‘This is not about me': How I ended up sharing a piece of Mandela’s history

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JOHANNESBURG (CNN) — I’ve been to Africa many times in my career, but nothing could have prepared me for a trip that would turn into this moment.

As the energetic crowd of South Africans and numerous world leaders surrounded me Tuesday inside Johannesburg’s FNB stadium, I wanted to minister through song and lift my heart toward the memory of Nelson Mandela.

But just days before, I would have never thought I’d be there, performing in the rain, participating in history.

It was a moment I’ll never forget.

About six months ago, my team booked me for a run in South Africa. We were scheduled to hit Johannesburg, Durban and Kimberley. I was very excited to come minister to the people of South Africa and as soon as I landed on Thursday, I became so grateful to be in the presence of these amazing people within this beautiful country.

Upon arriving at the hotel, I sat glued to the TV as the news broke of the passing of Africa’s favorite son and global role model.

Not wanting to miss an opportunity to embrace a culture most African-Americans never experience, I asked to go to Mandela’s home in Johannesburg.

As I arrived, there was a huge crowd outside. I stood in the streets and danced with my people, hugged my people and tried my best to embrace their loss.

Honestly, I wish I could have learned more about him when I was younger. I wish that I was more familiar with how it felt when Mandela was released from prison when I was 24. I could have learned a lot more about forgiveness.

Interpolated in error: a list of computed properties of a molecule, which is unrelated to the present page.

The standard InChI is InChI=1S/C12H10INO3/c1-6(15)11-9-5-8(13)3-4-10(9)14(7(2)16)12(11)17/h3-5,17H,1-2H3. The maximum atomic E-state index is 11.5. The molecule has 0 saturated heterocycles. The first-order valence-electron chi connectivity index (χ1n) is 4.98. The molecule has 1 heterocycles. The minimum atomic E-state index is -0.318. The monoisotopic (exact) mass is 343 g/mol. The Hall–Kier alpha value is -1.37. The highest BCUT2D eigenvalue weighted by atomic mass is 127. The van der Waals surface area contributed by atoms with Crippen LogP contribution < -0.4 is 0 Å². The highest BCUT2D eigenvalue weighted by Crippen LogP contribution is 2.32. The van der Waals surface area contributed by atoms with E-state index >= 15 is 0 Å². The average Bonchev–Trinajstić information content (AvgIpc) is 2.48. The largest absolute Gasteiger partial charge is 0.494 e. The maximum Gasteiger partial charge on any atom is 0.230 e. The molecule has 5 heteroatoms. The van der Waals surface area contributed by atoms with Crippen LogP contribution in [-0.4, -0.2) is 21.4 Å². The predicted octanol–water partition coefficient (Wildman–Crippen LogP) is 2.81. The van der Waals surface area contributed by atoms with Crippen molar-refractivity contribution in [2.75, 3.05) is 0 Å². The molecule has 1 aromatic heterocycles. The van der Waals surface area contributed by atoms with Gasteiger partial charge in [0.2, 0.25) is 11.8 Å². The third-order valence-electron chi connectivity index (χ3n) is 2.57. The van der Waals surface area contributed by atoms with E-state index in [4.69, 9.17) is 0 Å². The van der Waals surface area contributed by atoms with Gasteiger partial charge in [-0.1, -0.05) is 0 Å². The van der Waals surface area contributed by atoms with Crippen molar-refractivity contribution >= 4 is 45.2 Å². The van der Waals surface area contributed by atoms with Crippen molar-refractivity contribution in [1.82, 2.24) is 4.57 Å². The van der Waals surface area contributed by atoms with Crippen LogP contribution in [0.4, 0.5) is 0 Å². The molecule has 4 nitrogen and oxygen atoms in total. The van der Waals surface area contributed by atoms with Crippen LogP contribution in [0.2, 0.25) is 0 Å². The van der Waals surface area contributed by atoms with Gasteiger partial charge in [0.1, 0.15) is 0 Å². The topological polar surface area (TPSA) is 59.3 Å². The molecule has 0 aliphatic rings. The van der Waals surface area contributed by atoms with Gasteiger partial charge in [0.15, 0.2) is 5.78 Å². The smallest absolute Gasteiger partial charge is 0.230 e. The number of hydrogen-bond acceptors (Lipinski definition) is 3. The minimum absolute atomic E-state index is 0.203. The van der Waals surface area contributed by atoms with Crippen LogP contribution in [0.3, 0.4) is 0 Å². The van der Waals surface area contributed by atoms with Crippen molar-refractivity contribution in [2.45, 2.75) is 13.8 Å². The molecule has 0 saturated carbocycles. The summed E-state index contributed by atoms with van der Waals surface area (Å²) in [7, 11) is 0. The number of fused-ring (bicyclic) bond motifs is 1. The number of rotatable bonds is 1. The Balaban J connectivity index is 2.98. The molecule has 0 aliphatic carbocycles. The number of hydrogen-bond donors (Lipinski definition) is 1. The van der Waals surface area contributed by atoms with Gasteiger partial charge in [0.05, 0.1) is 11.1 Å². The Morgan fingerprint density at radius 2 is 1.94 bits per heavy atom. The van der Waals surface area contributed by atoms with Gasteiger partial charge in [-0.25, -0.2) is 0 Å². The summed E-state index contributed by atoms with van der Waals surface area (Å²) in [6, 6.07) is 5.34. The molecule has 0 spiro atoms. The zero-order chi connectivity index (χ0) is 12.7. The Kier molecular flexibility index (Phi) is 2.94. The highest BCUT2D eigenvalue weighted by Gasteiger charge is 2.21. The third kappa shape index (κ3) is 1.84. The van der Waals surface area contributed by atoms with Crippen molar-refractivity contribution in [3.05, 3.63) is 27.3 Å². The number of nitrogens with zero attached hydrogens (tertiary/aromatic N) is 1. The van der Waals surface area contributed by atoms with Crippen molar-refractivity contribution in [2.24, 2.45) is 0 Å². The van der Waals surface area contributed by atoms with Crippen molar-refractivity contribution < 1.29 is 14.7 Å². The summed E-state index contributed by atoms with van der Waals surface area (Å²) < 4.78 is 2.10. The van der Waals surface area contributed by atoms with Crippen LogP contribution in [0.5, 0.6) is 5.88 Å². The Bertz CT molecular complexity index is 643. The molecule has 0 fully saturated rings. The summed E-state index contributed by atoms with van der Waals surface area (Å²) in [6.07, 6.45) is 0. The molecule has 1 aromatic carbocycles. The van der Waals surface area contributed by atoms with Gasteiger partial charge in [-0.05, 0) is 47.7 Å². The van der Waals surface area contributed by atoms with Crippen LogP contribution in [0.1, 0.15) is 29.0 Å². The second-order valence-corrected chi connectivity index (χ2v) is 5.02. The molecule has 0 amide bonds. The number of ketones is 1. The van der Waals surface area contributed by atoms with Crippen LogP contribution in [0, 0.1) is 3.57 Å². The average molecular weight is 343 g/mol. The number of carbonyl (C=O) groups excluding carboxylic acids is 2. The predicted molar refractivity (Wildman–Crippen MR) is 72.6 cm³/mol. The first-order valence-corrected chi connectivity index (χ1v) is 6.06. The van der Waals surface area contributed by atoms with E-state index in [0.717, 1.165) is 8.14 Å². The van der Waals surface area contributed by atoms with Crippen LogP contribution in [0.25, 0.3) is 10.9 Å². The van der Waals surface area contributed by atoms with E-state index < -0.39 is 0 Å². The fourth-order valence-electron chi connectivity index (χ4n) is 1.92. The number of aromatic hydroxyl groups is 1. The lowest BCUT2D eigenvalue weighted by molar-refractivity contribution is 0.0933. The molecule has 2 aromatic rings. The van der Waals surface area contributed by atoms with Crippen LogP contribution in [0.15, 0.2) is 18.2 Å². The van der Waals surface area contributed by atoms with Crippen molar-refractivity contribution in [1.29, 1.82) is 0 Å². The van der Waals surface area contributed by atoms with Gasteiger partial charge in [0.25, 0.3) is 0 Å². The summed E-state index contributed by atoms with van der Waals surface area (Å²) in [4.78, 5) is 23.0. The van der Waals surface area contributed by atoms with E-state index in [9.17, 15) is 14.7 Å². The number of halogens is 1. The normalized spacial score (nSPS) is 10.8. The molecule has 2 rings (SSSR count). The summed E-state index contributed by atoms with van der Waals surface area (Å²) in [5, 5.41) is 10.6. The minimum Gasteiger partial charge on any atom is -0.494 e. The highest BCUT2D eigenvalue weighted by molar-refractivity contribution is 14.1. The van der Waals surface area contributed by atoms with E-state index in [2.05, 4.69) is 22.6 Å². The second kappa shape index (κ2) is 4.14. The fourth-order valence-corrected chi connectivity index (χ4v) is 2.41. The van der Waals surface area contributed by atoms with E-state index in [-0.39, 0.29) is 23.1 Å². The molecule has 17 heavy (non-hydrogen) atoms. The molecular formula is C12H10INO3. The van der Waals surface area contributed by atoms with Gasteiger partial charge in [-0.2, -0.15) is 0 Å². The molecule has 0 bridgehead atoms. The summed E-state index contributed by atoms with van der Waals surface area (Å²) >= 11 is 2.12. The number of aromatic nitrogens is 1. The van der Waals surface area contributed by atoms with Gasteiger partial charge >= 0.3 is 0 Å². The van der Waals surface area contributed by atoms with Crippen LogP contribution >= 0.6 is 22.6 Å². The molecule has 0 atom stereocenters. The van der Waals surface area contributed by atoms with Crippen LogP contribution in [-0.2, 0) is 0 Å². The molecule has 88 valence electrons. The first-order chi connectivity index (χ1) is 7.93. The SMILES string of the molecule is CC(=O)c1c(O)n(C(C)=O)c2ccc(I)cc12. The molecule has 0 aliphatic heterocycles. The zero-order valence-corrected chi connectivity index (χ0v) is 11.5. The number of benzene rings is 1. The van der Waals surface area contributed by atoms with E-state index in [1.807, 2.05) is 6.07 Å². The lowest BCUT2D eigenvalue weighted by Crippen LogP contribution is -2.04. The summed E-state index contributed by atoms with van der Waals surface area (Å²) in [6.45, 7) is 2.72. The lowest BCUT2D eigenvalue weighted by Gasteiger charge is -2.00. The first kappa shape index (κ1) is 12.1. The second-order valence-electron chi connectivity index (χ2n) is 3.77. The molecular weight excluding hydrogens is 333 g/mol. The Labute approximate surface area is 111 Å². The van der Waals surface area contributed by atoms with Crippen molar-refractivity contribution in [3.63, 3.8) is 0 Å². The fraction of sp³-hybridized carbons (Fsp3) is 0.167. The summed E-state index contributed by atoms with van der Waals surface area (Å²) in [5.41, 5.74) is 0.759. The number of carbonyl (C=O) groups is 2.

For only a heart modeled after God’s hands could embrace the same hands that embarked pain.

So standing in the rain today, preparing to perform right before the President of the United States addressed the world, I took a deep breath, said a prayer and reminded myself “this is not about me.” This is for all of the men and women who’ve passed on and never saw this dream come true for their homeland.

I imagined them embracing him, the souls of the beaten, the hurt and the martyrs who finished their race before Tata’s and welcomed him home like a proud soldier. My mom is there in that number as well, and I hope that I, too, made her proud today.

My 13-year-old son wants me to teach him everything about Mandela when I come home. He better get ready, because his dad has now been to class!

I pray my presence on stage today will reflect the love I have for this country. I know their struggle, but I also know that they will have victory as long as they embrace the heart of their hero.

MADIBA!

Editor’s note: Nine-time Grammy Award-winning gospel artist Kirk Franklin performed at the memorial service for Nelson Mandela on Tuesday, where he sang his hit “My Life is in Your Hands.”

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